9:07 AM, Nov 21, 2014 • By JERYL BIER
The U.S. State Department recently awarded a contract worth $541,250 to a foreign research firm to conduct public opinion surveys as part of an "Arab omnibus study" in at least eight foreign countries beginning this month. Significant portions of the justification documents were redacted, including the name of the firm awarded the contract (additionally, one entire page of the document is blacked out). According to the documents, the award was a "sole source" contract as market research found that no U.S. or other foreign firm could handle the assignment at a competitive cost.
The surveys are to include 1,000 adults and will be conducted in three waves. The first two will include six countries in November 2014 and April 2015, and the third will cover eight countries in July-August 2015. The survey results are to include twenty unique data sets. The documents do not details the nature of the questions to be asked, and the State Department did not respond to an inquiry about the questions to be asked and the countries where the surveys are to be conducted.
Although the State Department has not disclosed the exact nature or location of the studies, testimony given by Jeffrey D. Feltman, assistant secretary, bureau of Near Eastern affairs, to a subcommittee of the Senate Foreign Affairs committee in 201,1 includes this passage that appears to mirror the type of survey revealed in the above contract:
The continuous coverage of the Assad regime’s brutality in the pan-Arab media has decimated Assad’s standing on the Arab street. A recent poll by the Arab American Institute suggests that Assad has become a pariah in the Arab world. The poll, conducted in early October surveyed over 4,000 Arabs in six countries. Just three years ago, a region-wide poll of the same six countries asked respondents to name a leader, not from their own country, that they most respected. Bashar al Assad scored higher than any other Arab head of state. Today, however, the overwhelming majority of Arabs side with those Syrians demonstrating against the government (with support for them ranging from 83% in Morocco to 100% in Jordan). When asked whether Bashar al Assad can continue to govern, the highest affirmative ratings he receives are a mere 15% in Morocco and 14% in Egypt, with the rest in low single digits.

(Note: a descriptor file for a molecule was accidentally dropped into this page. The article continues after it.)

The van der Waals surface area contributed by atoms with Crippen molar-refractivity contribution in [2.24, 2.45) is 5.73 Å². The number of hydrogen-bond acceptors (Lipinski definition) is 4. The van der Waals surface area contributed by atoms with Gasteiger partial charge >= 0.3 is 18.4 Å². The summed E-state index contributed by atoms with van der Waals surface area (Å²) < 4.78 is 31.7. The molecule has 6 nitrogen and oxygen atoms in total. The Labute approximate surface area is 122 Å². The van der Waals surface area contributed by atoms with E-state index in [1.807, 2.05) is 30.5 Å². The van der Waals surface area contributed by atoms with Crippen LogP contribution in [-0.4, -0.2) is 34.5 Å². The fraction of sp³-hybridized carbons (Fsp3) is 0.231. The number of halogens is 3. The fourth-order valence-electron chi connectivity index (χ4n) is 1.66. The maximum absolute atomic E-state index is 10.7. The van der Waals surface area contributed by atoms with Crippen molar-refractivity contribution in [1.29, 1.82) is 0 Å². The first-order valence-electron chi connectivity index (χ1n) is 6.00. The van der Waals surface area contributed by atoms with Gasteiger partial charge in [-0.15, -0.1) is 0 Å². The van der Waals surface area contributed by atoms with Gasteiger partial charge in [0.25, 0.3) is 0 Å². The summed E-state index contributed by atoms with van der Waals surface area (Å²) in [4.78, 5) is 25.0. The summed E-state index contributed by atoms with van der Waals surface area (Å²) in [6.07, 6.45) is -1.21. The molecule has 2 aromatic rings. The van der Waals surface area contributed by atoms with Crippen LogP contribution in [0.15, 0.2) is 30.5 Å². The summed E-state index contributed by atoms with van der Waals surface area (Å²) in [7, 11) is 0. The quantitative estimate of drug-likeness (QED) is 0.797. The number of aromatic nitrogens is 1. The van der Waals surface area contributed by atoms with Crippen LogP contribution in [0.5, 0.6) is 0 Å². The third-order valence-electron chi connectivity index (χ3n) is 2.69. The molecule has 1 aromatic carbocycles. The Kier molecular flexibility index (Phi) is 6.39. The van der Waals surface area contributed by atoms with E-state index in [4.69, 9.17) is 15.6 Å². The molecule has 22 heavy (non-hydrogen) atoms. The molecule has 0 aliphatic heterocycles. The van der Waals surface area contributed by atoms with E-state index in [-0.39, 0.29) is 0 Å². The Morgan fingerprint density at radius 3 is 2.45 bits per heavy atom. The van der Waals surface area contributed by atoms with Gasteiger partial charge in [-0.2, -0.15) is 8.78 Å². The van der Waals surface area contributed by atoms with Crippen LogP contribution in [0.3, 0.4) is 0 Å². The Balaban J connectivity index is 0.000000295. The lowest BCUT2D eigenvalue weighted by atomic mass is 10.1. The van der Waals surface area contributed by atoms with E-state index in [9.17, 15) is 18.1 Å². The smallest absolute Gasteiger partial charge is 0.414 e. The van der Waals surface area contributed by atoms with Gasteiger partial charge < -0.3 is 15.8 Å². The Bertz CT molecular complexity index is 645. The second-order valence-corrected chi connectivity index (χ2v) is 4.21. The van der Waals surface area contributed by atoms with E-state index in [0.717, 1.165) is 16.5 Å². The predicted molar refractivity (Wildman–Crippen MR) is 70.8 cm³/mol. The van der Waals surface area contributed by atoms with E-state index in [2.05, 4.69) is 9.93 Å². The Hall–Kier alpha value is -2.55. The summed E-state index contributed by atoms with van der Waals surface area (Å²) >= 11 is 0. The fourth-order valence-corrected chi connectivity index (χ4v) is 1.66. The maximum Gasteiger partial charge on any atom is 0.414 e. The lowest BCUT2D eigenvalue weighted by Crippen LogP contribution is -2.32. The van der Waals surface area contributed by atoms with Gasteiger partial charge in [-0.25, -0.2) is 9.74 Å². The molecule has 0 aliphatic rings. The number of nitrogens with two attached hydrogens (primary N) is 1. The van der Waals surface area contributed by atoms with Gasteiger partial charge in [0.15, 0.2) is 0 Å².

The Arab American Institute (AAI) poll cited by Feltman was conducted by AAI president James Zogby, who is also the managing director of Zogby Research Services that specializes in polling in the Arab world. (James Zogby is the brother of well known U.S. pollster John Zogby.) As previously mentioned, however, the documents accompanying the recently awarded contract have been carefully scrubbed to remove any mention of the contract winner, as well as the reasons that the winning firm was selected to the exclusion of all others, as these excerpts show:
It is unclear if the State Department played any role in previous surveys or if this contract represents the department's first foray into direct commissioning of polling in the Arab world. A search of the government contracting website fbo.gov did not turn up any comparable contracts in the past. An email to Zogby Research Services seeking comment was not returned.
'Chances of an Ebola outbreak in the United States is extremely low.'
8:23 PM, Oct 6, 2014 • By DANIEL HALPER
President Barack Obama addressed the growing Ebola crisis today in the Roosevelt Room of the White House.
"As I’ve said from the start of this outbreak, I consider this a top national security priority. This is not just a matter of charity -- although obviously the humanitarian toll in countries that are affected in West Africa is extraordinarily significant. This is an issue about our safety. It is also an issue with respect to the political stability and the economic stability in this region," said the commander in chief.
12:04 PM, Oct 3, 2014 • By JERYL BIER